You slam your fists onto the wooden table again, grunting under your breath as you scrutinize the bruises forming under your pale skin. Your hair is hanging ragged in your stormy eyes, and the exceptionally unkempt way it appears is the only witness to the fumes and heat that filled the small laboratory only moments ago. You move to the side to wash your hands, and I can now clearly see the dying toad on the table, its limbs curling in on itself, as if it were attempting to shield its corporeal form from your dangerous hands. In that moment, you remind me of your father, and I find myself backing away, though you cannot touch me.
The vague grunting has been replaced by muttering, and I watch as your lean form hunches over the table again, blocking your victim from view. I feel my feet moving away from you once more, unable to avoid enduring a brief mental image of a human body in place of the dying toad, unable to not imagine you tucking your face behind a mask and finishing what you’ve begun. In the next instant, though, you cradle the animal with a bizarre gentleness in your hands, gingerly moving it over to a clean place on the table, far from the poison that has brought it to its doom. Suddenly, I am standing right over your shoulder, watching you work with as much curiosity and wonder as I felt that very first day of Potions class. You were already a master in the making.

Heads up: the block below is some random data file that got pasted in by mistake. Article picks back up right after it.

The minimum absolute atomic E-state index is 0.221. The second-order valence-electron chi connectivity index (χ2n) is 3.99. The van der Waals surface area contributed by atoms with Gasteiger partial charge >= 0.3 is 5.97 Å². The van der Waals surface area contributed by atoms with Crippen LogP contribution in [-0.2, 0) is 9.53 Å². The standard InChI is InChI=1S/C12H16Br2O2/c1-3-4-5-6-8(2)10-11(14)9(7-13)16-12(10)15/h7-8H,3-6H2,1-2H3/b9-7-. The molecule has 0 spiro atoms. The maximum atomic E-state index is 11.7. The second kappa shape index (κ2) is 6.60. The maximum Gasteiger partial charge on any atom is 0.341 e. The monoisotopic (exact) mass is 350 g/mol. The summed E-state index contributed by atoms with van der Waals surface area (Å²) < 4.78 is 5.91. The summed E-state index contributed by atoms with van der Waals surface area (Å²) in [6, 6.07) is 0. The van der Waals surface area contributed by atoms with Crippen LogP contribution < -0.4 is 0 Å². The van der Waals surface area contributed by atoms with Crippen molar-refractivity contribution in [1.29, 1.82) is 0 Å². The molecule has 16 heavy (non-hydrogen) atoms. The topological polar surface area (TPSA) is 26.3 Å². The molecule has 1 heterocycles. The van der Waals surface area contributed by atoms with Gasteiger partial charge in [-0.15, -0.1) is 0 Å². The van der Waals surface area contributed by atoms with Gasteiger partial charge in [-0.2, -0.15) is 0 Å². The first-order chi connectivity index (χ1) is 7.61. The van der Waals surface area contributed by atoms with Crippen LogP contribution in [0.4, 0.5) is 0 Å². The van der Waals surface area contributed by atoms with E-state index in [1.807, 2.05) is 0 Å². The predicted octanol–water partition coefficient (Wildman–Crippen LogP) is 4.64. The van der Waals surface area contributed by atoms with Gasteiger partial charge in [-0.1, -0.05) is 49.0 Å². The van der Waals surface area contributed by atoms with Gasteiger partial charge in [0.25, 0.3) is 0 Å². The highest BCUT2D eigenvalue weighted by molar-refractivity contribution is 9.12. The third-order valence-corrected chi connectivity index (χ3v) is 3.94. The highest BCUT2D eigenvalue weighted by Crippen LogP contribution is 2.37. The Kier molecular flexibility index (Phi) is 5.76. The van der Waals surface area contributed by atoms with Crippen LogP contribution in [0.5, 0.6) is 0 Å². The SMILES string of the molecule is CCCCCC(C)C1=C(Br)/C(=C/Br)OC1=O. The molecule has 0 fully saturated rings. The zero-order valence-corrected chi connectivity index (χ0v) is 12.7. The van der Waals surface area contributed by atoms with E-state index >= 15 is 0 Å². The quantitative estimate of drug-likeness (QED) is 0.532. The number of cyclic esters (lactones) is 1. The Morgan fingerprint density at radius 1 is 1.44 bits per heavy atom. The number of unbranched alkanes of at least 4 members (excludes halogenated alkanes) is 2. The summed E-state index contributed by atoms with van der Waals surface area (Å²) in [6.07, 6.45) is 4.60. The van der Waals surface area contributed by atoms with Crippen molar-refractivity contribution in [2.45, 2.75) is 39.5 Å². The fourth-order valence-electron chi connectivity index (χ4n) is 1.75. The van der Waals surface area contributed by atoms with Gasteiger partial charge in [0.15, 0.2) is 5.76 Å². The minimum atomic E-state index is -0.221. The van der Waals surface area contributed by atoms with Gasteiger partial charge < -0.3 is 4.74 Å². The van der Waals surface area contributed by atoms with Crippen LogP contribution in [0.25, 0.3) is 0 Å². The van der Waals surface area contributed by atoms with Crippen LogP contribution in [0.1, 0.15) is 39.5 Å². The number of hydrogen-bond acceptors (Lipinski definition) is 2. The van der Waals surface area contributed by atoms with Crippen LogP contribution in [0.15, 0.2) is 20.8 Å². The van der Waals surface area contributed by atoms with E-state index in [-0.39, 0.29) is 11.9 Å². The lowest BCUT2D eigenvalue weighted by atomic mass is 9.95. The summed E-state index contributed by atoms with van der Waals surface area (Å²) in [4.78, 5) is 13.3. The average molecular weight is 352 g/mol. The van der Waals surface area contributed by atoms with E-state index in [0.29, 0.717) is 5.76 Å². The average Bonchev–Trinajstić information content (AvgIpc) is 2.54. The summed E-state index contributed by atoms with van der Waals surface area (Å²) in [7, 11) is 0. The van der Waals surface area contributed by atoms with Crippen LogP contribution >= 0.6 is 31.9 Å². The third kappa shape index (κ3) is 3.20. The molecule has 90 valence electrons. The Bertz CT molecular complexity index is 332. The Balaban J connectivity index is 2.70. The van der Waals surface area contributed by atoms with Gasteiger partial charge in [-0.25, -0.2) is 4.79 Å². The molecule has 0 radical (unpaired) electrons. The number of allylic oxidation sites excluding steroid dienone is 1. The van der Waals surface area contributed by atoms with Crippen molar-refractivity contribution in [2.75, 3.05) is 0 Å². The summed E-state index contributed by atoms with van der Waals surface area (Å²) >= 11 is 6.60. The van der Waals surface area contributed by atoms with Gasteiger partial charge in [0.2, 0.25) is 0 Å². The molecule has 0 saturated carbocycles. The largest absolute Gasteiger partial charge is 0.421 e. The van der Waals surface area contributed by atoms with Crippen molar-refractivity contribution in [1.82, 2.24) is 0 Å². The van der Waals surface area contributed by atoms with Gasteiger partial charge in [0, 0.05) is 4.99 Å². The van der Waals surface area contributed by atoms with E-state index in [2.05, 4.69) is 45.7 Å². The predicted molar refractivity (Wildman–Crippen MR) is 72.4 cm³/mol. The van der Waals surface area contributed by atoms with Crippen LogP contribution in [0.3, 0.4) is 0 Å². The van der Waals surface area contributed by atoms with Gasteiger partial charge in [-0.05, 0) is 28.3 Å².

A pang of guilt, as I recall the way those hands softly held mine, walking with me to the Sorting.
I stand back, though I’m not in your way, and observe you reaching for the vial of orange liquid. Adding the hue that suggested warning was just another of your brilliant ideas, the ones you only casually acknowledged in my presence, even as they added up in your much-altered textbook. I watch as your hands, which always shook in the presence of James Potter and Sirius Black but now retain a perfect stability, pour a tiny drop of the liquid onto a spoon and feed it to the next toad in line. Soon, the animal begins to shudder, an indication that your deadly brew is working. Quickly, you rinse off the spoon and fill it with a friendlier blue liquid from the next set of vials. You offer to the toad, spilling half of it as the animal shakes more violently. Some is ingested.
I love this moment. It’s why I endure the rest of the painful scene, just to watch as the animal slowly calms to a halt, looking up at you with a cheerful ribbit! It’s a congratulatory gesture.
To move up in his ranks, of course, you must work a bit harder on the poison, the orange liquid.
We smile, though mine lasts longer and forms deeper pockets in the corners of my mouth than yours. You never did learn to smile properly. No matter, you’re on to the next order of business.